The trend towards a reduction in energy intensity as economic development proceeds can be discerned over a long historical period, as shown in figure 4, which includes the developing country examples of China and India. A detailed, long-term analysis of energy intensity for a number of countries reveals a common pattern of energy use driven by the following factors:

• The shift from non-commercial to commercial forms of energy, industrialisation, and motorisation initially increase the commercial energy-GDP ratio. (In the 1990s this ratio increased in transition in economies, mainly because of slower economic growth.)

• As industrialisation proceeds and incomes rise, saturation effects, as well as an expansion of the service sector (which is less energy intensive), decrease the ratio of commercial energy to GDP after it reaches a peak. This maximum energy intensity has been passed by many countries, but not by low-income developing countries.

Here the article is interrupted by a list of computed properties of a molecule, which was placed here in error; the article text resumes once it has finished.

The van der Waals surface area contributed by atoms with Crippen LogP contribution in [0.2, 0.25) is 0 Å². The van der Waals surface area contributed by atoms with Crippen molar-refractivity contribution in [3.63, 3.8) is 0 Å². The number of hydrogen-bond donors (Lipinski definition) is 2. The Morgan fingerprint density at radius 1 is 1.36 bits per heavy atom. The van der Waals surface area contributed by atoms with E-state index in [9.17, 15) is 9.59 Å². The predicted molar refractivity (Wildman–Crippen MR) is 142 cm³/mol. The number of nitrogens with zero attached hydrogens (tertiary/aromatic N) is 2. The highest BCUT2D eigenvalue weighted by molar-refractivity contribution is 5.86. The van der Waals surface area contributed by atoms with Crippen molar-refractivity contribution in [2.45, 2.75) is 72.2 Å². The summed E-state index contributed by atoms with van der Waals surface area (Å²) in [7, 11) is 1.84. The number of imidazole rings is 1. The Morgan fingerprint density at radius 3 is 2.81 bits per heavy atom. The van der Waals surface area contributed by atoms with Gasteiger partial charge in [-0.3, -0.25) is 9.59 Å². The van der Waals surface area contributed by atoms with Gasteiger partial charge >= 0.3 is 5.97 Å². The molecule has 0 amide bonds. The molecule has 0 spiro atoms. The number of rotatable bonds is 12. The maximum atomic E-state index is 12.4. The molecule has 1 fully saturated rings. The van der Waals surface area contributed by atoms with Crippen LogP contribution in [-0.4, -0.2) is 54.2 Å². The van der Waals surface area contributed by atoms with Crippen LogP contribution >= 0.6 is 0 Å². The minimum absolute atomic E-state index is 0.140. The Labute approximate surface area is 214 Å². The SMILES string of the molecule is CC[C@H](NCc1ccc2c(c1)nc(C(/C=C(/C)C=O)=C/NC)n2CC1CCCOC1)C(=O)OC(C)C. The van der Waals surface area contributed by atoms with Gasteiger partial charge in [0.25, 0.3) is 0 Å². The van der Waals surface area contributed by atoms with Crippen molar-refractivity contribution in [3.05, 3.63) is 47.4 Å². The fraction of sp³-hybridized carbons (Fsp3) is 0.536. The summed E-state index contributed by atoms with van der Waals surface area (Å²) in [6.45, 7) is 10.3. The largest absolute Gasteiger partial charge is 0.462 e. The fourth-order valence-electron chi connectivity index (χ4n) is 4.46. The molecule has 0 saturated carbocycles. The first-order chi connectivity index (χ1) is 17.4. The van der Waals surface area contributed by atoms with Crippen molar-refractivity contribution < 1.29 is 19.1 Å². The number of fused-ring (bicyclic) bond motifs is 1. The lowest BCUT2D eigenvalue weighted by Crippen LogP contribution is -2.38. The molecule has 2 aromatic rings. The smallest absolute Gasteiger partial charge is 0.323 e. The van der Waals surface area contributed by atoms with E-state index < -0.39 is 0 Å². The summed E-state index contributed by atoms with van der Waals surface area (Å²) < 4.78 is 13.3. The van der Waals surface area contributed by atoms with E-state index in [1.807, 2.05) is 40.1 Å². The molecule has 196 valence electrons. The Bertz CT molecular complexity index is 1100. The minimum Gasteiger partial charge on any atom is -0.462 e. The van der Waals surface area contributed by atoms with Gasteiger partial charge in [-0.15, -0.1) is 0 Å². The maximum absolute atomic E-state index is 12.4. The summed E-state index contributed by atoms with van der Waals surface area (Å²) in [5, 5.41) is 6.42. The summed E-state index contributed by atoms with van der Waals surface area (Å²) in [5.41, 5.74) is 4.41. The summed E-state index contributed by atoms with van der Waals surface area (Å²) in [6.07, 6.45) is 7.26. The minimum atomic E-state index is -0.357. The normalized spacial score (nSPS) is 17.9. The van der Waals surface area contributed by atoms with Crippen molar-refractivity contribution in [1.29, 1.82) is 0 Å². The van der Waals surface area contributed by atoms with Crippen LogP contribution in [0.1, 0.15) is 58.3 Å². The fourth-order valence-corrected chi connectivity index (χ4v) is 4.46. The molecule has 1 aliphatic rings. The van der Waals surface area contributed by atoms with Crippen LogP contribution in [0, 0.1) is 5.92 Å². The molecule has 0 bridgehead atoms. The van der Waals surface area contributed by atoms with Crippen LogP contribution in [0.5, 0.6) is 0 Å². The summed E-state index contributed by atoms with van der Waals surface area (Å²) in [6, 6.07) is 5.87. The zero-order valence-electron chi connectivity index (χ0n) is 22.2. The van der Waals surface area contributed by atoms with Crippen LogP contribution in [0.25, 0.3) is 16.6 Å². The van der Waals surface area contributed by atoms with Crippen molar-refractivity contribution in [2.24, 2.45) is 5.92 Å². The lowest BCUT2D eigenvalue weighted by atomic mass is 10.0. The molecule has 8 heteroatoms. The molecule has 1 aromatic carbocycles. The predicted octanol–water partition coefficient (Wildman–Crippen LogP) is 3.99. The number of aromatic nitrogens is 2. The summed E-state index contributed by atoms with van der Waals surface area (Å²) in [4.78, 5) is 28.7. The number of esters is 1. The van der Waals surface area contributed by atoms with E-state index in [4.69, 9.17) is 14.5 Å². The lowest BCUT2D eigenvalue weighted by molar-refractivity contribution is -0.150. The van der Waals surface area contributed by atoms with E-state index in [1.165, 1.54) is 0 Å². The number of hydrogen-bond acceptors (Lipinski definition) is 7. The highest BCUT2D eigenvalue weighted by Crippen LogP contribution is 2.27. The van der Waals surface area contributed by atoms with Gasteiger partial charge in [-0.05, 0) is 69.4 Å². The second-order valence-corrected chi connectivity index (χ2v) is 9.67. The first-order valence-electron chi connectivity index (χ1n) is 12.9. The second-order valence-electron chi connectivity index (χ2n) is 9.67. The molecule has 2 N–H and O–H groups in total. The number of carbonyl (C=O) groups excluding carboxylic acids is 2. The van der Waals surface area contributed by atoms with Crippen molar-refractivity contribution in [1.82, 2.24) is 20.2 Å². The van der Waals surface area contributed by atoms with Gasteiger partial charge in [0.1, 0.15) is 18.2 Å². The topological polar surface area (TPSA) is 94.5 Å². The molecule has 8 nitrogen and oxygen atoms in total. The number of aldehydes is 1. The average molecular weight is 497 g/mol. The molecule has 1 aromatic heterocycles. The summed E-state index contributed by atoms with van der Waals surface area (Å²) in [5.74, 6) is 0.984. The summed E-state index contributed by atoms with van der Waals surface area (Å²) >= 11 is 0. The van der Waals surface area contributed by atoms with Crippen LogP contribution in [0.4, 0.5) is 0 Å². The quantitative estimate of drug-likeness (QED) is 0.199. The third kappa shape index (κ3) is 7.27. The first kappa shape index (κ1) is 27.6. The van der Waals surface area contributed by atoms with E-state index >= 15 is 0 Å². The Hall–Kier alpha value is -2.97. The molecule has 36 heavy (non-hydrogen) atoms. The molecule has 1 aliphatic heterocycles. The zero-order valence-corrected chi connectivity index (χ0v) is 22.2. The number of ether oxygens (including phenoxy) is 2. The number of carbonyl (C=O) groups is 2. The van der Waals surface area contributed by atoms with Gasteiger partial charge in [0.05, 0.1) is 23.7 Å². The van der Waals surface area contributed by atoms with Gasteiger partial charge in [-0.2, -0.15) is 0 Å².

• As a result of world-wide technology transfer and diffusion, energy efficiency improvements can be the main limiting factor in the growth of energy demand arising from increasing populations and growing production and incomes.

• The more efficient use of materials in better-quality, well-designed, miniaturised products, the recycling of energy-intensive materials, and the saturation of bulk markets for basic materials in industrialised countries contribute to additional decreases in energy intensity.

• In developing countries, technological leapfrogging to the use of highly efficient appliances, machinery, processes, vehicles, and transportation systems offers considerable potential for energy efficiency improvements.